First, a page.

China – U.S. Tech Exchange

When it comes to trade between China and the U.S., we tend to think of it as one directional; Western companies design products and Chinese manufacturers build them. But a new new trend in U.S.-China trade is emerging that’s far more two-directional and symbiotic: the open flow of technology innovation. Chinese consumers are becoming wealthier, and at the same time, internet access rates are surging, driven by the country’s over 1 billion (and growing) smartphone users. This combination of factors has made China not just a manufacturing base for American tech companies, but a desirable place to do business.

A generation ago, well-known Internet and tech giants ike Google, Facebook, and Yahoo with global ambitions tried to break into the Chinese market but often failed. Western conventional wisdom attributes this to Chinese government restrictions, but in truth, that is not the whole story — it is more due to the lack of localization practices by those U.S. giants, as well as being a generation before the large entrepreneurial and mobile technology wave hit China. After all, the competitors to Google (i.e. Baidu), Yahoo (i.e. Sina, Sohu, Netease), eBay (i.e. Alibaba), Facebook, and MSN Messenger (i.e. Tencent) were all startups founded by entrepreneurs with no government ties, were funded by America-trained VCs and institutional investors, and not favored by the Chinese government, so they too needed to comply with the same Chinese laws regulating the Internet sector.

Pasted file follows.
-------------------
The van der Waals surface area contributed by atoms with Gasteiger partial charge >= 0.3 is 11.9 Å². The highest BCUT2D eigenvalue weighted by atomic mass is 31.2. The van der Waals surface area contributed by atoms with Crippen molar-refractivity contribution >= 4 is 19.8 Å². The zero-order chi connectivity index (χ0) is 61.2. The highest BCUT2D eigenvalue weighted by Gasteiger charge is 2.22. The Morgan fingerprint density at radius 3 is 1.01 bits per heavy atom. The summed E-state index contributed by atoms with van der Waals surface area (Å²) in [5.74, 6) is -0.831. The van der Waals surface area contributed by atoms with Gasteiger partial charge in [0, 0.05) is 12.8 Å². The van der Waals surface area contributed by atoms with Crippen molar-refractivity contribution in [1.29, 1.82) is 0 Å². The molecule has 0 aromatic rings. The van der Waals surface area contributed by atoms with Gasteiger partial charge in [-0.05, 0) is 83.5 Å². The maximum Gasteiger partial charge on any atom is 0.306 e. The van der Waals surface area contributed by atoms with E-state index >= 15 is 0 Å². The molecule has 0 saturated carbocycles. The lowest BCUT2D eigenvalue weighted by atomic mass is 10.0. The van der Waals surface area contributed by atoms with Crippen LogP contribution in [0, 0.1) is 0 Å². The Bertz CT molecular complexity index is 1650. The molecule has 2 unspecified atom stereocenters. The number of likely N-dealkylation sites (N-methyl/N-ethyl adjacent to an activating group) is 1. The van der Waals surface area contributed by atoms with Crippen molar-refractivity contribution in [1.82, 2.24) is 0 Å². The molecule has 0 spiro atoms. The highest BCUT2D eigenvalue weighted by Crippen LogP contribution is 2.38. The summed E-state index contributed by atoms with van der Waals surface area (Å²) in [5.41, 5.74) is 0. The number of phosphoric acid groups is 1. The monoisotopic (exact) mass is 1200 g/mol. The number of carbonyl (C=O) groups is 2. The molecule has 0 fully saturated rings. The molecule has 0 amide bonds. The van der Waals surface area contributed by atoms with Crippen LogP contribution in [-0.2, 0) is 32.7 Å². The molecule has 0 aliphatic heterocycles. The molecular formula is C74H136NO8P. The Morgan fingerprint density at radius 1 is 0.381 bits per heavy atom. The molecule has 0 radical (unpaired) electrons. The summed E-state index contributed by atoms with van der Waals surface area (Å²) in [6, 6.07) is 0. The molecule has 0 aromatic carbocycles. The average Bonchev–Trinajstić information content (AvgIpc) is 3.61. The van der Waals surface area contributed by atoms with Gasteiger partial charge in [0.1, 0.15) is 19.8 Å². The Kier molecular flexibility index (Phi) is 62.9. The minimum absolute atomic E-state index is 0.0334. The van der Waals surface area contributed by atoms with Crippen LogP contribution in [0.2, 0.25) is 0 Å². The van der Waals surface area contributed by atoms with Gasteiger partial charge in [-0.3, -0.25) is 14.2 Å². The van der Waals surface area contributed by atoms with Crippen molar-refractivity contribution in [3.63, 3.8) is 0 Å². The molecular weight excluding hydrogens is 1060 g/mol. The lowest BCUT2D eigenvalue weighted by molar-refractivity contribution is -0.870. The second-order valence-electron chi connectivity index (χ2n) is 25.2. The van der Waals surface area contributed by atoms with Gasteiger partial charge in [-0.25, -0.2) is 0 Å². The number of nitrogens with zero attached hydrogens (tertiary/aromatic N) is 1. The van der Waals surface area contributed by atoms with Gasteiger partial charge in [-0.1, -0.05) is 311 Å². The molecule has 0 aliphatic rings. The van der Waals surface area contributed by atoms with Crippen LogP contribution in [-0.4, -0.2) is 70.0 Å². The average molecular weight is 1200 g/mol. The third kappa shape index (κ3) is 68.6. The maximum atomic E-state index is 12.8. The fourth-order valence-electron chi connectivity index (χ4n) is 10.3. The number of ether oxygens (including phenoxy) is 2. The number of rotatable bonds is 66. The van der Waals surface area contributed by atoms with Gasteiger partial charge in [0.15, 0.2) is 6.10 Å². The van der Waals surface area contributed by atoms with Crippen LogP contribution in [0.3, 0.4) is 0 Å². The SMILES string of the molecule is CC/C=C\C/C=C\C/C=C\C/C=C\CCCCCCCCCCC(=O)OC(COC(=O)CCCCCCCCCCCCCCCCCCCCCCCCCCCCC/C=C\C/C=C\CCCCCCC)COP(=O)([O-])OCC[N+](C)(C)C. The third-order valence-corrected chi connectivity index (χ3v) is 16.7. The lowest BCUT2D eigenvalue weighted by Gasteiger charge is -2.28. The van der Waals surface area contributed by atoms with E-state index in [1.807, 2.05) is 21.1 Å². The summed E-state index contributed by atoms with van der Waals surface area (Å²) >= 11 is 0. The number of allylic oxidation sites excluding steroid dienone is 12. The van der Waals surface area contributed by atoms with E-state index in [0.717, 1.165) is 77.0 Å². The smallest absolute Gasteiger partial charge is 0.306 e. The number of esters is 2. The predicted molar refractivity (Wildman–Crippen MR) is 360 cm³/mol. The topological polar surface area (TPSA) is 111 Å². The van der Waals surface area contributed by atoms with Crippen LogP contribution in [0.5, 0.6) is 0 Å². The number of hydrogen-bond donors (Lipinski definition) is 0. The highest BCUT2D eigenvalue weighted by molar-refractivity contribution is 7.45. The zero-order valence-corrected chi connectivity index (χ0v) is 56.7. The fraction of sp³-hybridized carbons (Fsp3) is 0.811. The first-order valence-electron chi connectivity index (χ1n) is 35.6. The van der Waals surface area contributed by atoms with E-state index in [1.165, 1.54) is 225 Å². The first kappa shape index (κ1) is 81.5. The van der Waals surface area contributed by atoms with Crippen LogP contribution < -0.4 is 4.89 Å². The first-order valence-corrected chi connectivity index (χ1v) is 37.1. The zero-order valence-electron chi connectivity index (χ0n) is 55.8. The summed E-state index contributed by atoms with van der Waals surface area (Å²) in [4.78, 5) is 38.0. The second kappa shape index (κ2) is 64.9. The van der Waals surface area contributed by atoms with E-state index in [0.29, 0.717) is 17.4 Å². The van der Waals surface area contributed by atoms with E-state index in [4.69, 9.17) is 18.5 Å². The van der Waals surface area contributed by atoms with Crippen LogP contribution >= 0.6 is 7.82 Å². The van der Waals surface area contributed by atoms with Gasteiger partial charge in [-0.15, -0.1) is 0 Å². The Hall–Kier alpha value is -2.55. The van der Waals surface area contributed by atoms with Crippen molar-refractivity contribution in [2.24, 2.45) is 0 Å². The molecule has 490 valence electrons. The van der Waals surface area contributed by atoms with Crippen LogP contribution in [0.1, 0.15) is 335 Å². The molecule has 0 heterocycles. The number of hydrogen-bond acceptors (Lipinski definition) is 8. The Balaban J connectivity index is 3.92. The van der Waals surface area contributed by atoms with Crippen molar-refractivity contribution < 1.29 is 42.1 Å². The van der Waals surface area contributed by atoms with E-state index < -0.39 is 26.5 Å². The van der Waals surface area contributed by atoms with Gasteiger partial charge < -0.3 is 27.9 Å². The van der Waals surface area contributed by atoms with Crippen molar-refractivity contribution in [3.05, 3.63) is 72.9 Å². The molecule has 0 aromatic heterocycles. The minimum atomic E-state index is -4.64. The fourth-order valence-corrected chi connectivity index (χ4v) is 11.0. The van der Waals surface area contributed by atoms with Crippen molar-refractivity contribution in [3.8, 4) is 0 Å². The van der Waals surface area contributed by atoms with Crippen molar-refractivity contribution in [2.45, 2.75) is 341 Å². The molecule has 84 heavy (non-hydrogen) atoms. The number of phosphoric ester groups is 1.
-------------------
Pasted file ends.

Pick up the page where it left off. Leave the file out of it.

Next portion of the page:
Today, American startups have a real chance to break into China, no matter how global financial markets are behaving. Because China’s huge consumer base is now younger, more mobile, more affluent, and more tech savvy than ever before — and they’re more open to buying products and services from Western brands. The rise mobile internet infrastructure and inexpensive smartphones coupled with the poor offline retail experience has led to an explosion of online (mostly mobile) shopping in China. This presents a great opportunity for US brands to reach Chinese consumers.

With China’s 350 million millennials interested in traveling outside of China, Tthe San Francisco-based online room-sharing company, Airbnb is growing faster in China faster than anywhere else. “The future of international travel is really the Chinese tourist,” Chief Technology Officer Nathan Blecharczyk said to Bloomberg. Despite the company’s operational prowess, Uber is in fact “late” to China. They are currently fighting with Didi Kuaidi, which is backed by three Asian Internet giants — Tencent, Alibaba, as well as SoftBank. WeChat, the massive mobile messaging platform, is owned by Tencent and is the most dominant mobile gateway in China with over 600M active users. As a result, WeChat and Tencent are not making it easy for Uber to compete in China by blocking access to Uber within WeChat. In a way, it’s a reverse of the Facebook-Google dynamic, where the social network demotes Google searches within its walled-garden.

On the flipside, Chinese technology companies are increasingly interested in bringing their unique mobile-first products to U.S. consumers, who are a wealthy and attractive market. Chinese tech startups see a golden opportunity to get in on the ground floor of m-commerce, IoT, app-driven services, and other mobile markets just taking off in the U.S. Some Chinese companies — Musical.ly and Ehang, are directly targeting U.S. consumers via mobile apps, online sales, and US partners. They are opening US offices and creating “US-ready” products. Alibaba even launched AliExpress, a shopping site that allows US consumers to buy Chinese-made goods at very affordable prices.